MBPD looks to speed up reunions of lost children with families on beach

MBPD looks to speed up reunions of lost children with families on beach

MYRTLE BEACH, SC (WMBF) - The Myrtle Beach Police Department wants to add a tool to help lifeguards and beach patrol officers know exactly where lost children came from after wandering away from their families on the beach.

The department is looking to start a lost child program, which could include offering wristbands for children to wear that correspond with the lifeguard stand or area where their family is located.

Hopes are this will minimize the time between a child becoming lost and being brought back to where they're supposed to be.

This is one of several initiatives the department is proposing to enhance beach safety this year. Other ideas include including putting off-duty officers on the beach during peak hours, and adding patrols from the ocean using jet skis or small boats.

At last week's budget retreat, MBPD Chief Warren Gall said children are usually found before they're even reported missing, but then officers or lifeguards don't know where their parents are until they file a report.

The wristbands would eliminate that gap time to allow whoever found the child to know where to take him or her to reunite with family members.

Gall said the program will also give officers more of an opportunity to interact with children on the beach and educate them about staying safe.

"If we have coloring books for water safety, we're able to give those out," he said. "We want to do the same community policing kind of opportunities that we have on the street, as we can have down on the beach."

Myrtle Beach's lost child program still has to go through the approval process.

North Myrtle Beach has a similar wristband program that has been in place for years. There, lifeguards hand out 4,000 wristbands every year for children to wear in case they get split up from their families, said Josh Stevens, public safety officer and lifeguard coordinator for the NMB Beach Patrol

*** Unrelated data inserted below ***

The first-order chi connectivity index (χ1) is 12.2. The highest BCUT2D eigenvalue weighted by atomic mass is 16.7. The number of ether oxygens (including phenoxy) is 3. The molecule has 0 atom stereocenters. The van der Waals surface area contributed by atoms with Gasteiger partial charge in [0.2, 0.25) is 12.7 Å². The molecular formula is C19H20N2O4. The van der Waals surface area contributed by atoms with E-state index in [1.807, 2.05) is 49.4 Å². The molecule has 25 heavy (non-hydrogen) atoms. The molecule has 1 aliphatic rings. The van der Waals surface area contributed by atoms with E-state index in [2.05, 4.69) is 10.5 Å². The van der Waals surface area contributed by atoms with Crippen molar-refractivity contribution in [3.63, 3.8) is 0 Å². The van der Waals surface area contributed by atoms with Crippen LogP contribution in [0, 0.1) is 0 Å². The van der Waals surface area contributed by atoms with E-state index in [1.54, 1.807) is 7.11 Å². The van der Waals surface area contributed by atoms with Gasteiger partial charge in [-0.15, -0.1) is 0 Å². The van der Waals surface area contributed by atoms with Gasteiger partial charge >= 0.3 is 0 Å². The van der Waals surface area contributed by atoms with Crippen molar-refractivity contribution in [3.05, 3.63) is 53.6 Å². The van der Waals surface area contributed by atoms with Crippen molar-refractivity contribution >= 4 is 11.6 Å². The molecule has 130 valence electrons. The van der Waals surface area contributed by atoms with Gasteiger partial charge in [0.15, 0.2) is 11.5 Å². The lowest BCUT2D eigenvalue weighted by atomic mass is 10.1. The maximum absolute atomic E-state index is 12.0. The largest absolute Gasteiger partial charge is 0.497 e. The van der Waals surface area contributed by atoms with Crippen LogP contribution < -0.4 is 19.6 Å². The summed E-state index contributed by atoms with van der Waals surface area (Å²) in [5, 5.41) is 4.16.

"Lifeguards are pretty good at spotting kids that are off by themselves that look out of place," Stevens said. "They can usually grab them, talk to them real quick, and get them back to the area before the parents even realize that they're gone."

Stevens said as many as 30 children go missing a day during the busy season.

"They don't realize until they first get out here, especially newer people that come in, how easy it is to lose a kid," he said. "People think, well how does that happen, but it happens every day."

More than 200 children were reported missing and found between July and September 2015, and May through June 2016.

However, that figure doesn't include every lost child because some are reunited with their families before the situation even gets reported. That's due to the wristbands.

"They can, with limited communications, figure out at least the area they're supposed to be in, which a lot of times, that'll solve a case before that even comes up," Stevens said. "It's been a big help with that."

Stevens added he thinks it's great Myrtle Beach is considering adopting a similar program.

"Anything to help find kids that are missing faster or alleviate it or keep it from happening in general, it's all positive," he said.

Stevens said many families already know about the wristbands from previous vacations, so they'll go up to the nearby lifeguard stand to ask for them.

North Myrtle Beach lifeguards also go up to families on the beach and offer wristbands for their children to wear in case they don't know about the program.

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